The Great Speeches and Orations of Daniel Webster: With An Essay on Daniel Webster as a Master of English Style

By Edwin P. Whipple; Daniel Webster | Go to book overview
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RECEPTION AT NEW YORK.

A SPEECH DELIVERED AT NIBLO'S SALOON, IN NEW YORK, ON THE 15TH OF MARCH, 1837.

MR. CHAIRMAN AND FELLOW-CITIZENS:--It would be idle in me to affect to be indifferent to the circumstances under which I have now the honor of addressing you.

I find myself in the commercial metropolis of the continent, in the midst of a vast assembly of intelligent men, drawn from all the classes, professions, and pursuits of life.

And you have been pleased, Gentlemen, to meet me, in this imposing manner, and to offer me a warm and cordial welcome to your city. I thank you. I feel the full force and importance of this manifestation of your regard. In the highly-flattering resolutions which invited me here, in the respectability of this vast multitude of my fellow-citizens, and in the approbation and hearty good-will which you have here manifested, I feel cause for profound and grateful acknowledgment.

To every individual of this meeting, therefore, I would now most respectfully make that acknowledgment; and with every one, as with hands joined in mutual greeting, I reciprocate friendly salutation, respect, and good wishes.

But, Gentlemen, although I am well assured of your personal regard, I cannot fail to know, that the times, the political and commercial condition of things which exists among us, and an intelligent spirit, awakened to new activity and a new degree of anxiety, have mainly contributed to fill these avenues and crowd these halls. At a moment of difficulty, and of much alarm, you come here as Whigs of New York, to meet one whom you believe to be bound to you by common principles and common sentiments, and pursuing, with you, a common object. Gentlemen, I am proud to admit this community of our principles, and this identity of our objects. You are for the Constitution of the country; so am I. You are for the Union of the States; so am I. You are for equal laws, for the equal rights of all men, for constitutional and just restraints on power, for the substance and not the shadowy image only of popular institutions, for a government which has liberty for its spirit and soul, as well as in its forms; and so am I. You feel that if, in warm party times, the executive power is in hands distinguished for boldness, for great success, for perseverance, and other qualities which strike men's minds strongly, there is danger of derangement of the powers of government, danger of a new division of those powers, in which the executive is likely to obtain the lion's part; and danger of a state of things in which the more popular branches of the government, instead of being guards and sentinels against any encroachments from the executive, seek, rather, support from its patronage, safety against the complaints of the people in its ample and all-protecting favor, and refuge in its power; and so I feel, and so I have felt for eight long and anxious years.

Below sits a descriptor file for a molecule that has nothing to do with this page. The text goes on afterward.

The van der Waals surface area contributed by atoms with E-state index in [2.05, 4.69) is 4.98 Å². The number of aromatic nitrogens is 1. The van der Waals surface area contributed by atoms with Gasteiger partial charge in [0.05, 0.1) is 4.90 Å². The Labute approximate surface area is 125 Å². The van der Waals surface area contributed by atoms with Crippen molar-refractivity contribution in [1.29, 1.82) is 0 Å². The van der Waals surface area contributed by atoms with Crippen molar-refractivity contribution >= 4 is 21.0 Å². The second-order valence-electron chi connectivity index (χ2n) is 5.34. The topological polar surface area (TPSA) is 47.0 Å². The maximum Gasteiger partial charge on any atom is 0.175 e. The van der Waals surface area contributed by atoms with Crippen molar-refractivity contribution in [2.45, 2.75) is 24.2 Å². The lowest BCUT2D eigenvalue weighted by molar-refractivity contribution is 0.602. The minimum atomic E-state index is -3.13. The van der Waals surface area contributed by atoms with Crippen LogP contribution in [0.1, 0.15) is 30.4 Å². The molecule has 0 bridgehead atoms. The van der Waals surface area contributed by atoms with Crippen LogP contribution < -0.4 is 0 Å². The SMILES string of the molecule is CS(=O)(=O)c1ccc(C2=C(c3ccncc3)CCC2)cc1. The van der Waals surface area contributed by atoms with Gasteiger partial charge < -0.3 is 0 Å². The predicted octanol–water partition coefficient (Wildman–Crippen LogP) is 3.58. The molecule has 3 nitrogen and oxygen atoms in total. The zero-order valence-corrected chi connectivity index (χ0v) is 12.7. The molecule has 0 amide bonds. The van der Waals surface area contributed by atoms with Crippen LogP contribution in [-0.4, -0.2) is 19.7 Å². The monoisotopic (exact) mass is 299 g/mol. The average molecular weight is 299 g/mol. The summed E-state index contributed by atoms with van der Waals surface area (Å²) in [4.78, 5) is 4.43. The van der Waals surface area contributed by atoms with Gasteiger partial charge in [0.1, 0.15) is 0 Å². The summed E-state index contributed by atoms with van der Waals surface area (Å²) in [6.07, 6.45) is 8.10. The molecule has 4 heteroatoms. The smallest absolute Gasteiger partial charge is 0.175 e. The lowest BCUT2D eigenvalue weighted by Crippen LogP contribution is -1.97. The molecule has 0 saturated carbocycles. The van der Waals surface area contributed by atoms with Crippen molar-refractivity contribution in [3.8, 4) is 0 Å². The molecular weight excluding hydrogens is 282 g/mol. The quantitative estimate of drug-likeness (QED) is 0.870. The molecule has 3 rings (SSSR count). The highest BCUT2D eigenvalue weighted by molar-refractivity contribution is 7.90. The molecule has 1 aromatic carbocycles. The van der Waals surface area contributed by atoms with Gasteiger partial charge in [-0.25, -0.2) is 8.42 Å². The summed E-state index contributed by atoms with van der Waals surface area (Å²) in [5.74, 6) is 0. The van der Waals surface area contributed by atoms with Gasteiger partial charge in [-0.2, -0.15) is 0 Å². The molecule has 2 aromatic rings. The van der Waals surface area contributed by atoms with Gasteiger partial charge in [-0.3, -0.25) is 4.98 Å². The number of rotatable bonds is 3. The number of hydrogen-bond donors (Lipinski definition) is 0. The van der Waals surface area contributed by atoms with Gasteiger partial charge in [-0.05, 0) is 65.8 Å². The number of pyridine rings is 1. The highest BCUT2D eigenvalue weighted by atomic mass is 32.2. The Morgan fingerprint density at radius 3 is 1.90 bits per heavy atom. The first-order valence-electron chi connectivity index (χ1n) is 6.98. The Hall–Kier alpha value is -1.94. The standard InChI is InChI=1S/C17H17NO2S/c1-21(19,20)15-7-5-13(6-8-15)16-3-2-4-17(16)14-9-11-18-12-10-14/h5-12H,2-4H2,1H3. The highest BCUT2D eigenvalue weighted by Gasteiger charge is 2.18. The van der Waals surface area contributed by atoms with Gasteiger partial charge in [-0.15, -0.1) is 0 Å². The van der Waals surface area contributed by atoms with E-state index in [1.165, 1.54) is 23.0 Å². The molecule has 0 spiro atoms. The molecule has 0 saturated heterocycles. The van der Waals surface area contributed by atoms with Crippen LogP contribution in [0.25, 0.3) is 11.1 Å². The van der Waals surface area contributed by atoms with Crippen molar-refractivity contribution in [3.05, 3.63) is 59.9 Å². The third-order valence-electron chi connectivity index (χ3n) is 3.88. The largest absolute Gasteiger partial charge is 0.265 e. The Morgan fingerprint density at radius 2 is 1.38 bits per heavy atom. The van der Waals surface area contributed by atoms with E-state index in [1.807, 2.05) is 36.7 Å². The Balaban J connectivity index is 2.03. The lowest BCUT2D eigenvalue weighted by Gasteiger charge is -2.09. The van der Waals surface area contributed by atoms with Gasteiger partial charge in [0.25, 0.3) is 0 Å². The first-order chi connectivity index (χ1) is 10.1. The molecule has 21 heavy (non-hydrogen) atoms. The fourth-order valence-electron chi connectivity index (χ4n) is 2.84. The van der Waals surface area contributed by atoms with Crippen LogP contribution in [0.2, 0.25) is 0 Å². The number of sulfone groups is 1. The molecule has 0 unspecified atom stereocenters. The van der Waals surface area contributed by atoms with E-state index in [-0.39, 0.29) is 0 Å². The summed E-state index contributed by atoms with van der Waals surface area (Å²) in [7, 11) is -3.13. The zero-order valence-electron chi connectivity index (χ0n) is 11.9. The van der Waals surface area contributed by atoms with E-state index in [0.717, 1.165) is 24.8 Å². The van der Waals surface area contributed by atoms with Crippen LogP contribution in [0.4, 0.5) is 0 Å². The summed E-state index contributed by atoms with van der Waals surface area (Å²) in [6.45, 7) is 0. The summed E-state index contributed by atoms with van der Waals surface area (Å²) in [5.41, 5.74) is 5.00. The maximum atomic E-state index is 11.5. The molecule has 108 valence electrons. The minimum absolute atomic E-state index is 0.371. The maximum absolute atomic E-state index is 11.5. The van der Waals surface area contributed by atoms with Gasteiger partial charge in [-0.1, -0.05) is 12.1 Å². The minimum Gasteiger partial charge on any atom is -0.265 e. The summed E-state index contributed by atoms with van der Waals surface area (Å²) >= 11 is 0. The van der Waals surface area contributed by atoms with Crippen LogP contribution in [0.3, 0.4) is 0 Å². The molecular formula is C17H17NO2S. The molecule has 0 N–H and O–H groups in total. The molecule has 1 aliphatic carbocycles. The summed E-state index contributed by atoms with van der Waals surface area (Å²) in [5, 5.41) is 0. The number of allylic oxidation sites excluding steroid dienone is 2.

You believe that a very efficient and powerful cause in the production of the evils which now fall on the industrious

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